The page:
How should success in sports be measured? Is a single championship worth more than years of steady play that fall just short of the ultimate goal? Or does the act of competing outweigh results that are often impacted by factors outside the participants’ control?
Since 1997, the Florida Marlins have attained a winning percentage of .485, losing more games than they won and never winning a division title. The team has been dismantled on several occasions, its best players going to the highest bidders. Yet the Marlins won World Series titles in 1997 and 2003, the only two years in which they reached the post-season, both times as the Wild Card – the best second place team in the National League.
Conversely, the Minnesota Twins, like the Marlins a small market team hindered by financial limitations, have attained a winning percentage of .511 and won six division titles in those fourteen seasons. Unlike the Marlins, however, they won no championships during those years, and only once made it past the first round of the playoffs.
Does this mean that the Marlins have been the more successful franchise since 1997? Are the Twins’ wins and division titles overshadowed by the Marlins’ World Series rings?
These questions arise because, in the past two weeks, two long time managers, Bobby Cox of the Atlanta Braves and Cito Gaston of the Toronto Blue Jays, retired from the game with vastly different records and public perception of their respective accomplishments.
Cox retired after twenty-nine years of managing, twenty-five of them with Atlanta. From 1991 to 2005, Cox’s Braves won an unfathomable fourteen consecutive division titles, interrupted only by the 1994 season, which was never completed because of a players’ strike. Cox won a total of 2504 games during his managerial career, and attained a lifetime winning percentage of .556. Yet, despite reaching the World Series five times, Cox’s Braves won only one world championship. Some critics contend that, despite their regular season success, the Braves, who featured three assured Hall of Fame pitchers (Greg Maddux, Tom Glavine and John Smoltz) underachieved during Cox’s managerial reign.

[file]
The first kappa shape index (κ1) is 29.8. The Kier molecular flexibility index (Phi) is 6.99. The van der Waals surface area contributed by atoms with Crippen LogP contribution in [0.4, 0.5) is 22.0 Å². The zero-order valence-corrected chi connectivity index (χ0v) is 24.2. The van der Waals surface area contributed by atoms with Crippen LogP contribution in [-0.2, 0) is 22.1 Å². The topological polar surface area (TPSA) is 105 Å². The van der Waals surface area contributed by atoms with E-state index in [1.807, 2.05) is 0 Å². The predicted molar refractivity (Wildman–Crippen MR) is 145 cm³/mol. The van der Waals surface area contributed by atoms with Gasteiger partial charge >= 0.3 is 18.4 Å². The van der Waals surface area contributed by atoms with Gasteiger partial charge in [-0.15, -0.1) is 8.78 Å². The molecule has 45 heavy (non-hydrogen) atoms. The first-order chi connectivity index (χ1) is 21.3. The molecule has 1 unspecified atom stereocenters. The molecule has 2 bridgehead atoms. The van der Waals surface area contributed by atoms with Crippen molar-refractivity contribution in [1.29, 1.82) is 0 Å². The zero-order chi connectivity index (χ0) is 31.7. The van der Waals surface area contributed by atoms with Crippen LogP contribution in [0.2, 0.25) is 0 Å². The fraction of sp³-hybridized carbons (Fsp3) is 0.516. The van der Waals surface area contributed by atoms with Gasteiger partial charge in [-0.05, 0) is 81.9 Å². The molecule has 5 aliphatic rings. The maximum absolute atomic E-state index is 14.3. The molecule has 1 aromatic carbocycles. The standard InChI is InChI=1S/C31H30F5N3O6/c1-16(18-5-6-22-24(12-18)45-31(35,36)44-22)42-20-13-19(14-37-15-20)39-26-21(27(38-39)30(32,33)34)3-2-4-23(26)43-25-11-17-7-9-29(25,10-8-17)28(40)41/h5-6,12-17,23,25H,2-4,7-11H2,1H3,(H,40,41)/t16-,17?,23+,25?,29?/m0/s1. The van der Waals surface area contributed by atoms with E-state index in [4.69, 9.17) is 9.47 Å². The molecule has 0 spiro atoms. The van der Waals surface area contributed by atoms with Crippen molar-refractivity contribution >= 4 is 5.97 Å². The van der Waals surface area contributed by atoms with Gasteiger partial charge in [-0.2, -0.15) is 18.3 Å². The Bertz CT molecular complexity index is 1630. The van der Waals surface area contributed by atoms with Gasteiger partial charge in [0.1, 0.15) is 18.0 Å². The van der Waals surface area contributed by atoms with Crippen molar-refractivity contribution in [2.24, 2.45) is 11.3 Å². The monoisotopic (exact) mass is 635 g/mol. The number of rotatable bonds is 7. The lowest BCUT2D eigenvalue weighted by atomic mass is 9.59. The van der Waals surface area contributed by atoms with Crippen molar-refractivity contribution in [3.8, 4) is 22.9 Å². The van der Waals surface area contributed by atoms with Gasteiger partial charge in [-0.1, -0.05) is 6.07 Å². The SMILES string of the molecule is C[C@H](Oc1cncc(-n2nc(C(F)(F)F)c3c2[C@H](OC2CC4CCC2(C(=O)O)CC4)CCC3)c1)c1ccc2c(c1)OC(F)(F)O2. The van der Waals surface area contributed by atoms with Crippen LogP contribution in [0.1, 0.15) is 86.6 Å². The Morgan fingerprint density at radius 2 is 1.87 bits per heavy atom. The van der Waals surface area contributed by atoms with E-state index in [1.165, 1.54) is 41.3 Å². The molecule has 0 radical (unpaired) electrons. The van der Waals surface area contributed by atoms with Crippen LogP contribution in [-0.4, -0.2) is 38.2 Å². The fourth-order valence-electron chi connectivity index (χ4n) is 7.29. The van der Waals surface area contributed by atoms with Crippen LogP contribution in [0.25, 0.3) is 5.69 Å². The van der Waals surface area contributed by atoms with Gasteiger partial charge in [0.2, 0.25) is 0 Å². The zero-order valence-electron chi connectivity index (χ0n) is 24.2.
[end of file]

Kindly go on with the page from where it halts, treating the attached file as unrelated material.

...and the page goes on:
Gaston’s managerial career was brief by comparison. He managed for twelve years, all of them with the Toronto Blue Jays. His teams won a total of 894 games (slightly more than a third of those won by Cox’s teams) and his lifetime winning percentage was .516, well below that of Cox. Yet Gaston’s Blue Jays won back-to-back World Series titles in 1992 and 1993, the only world championships ever attained by a team outside of the United States. The Blue Jays’ accomplishment those two years elevated baseball on an international level and made relevant in Canada a sport which, until then, had received only lukewarm support above our northern borders.
Do Gaston’s two championships trump Cox’s twenty-nine years of success? In today’s post-MTV world, where attention spans are short and immediate results are demanded, one would think so. Yet that is not what one takes away from media coverage and reaction to the two managers’ retirement.
While Cox has been universally acclaimed as one of the all-time great managers, a certain Hall of Famer, praise for Gaston’s accomplishments has not been nearly as effusive. One might almost forget that the Blue Jays won four division titles as well as two championships during Gaston’s years, and attendance rose above the four million mark during three of those seasons, the only time that has ever occurred in the history of the franchise.
What is the reason for the disparity in media and fan reaction to the retirement of these two men? Race may have something to do with it. Cox is white, Gaston black – and while one would hope that this would not be a factor in the twenty-first century, during a period that has seen this nation elect an African-American President for the first time, we must remember that baseball excluded black players for nearly half a century, until Jackie Robinson broke the color barrier with the Brooklyn Dodgers in 1947.
More likely factors are personalities and visibility. Cox was a character, evoking a southern, good-old-boy persona (despite the fact that he was born in Selma, California). He regularly argued with umpires and was tossed from games several times each year – the most recent instance coming last week, during the Division Series against the San Francisco Giants. Further, the Atlanta Braves’ games were televised nationally by TBS, which brought Cox daily into living rooms across the U.S.
Gaston was quiet and cerebral. He lacked Cox’s charisma and approached the game in a professional, understated manner. Perhaps more importantly, his team’s games were principally played outside of the United States, giving American viewers limited exposure to his accomplishments. It was not until the post-season that Americans got a true sense of Gaston’s managerial prowess, and the Blue Jays took full advantage of this limited exposure by winning two championships.
It is difficult to compare the managerial careers of Cox and Gaston precisely because their circumstances and accomplishments were so different. Each merits accolades and, if there is any justice, each will find a permanent resting spot in the Baseball Hall of Fame. Yet the differences in their careers raise valid questions about how we, as a society, measure success in sports. We can ask those questions, but the answers are as elusive as a home run ball bouncing in the bleachers at Wrigley Field.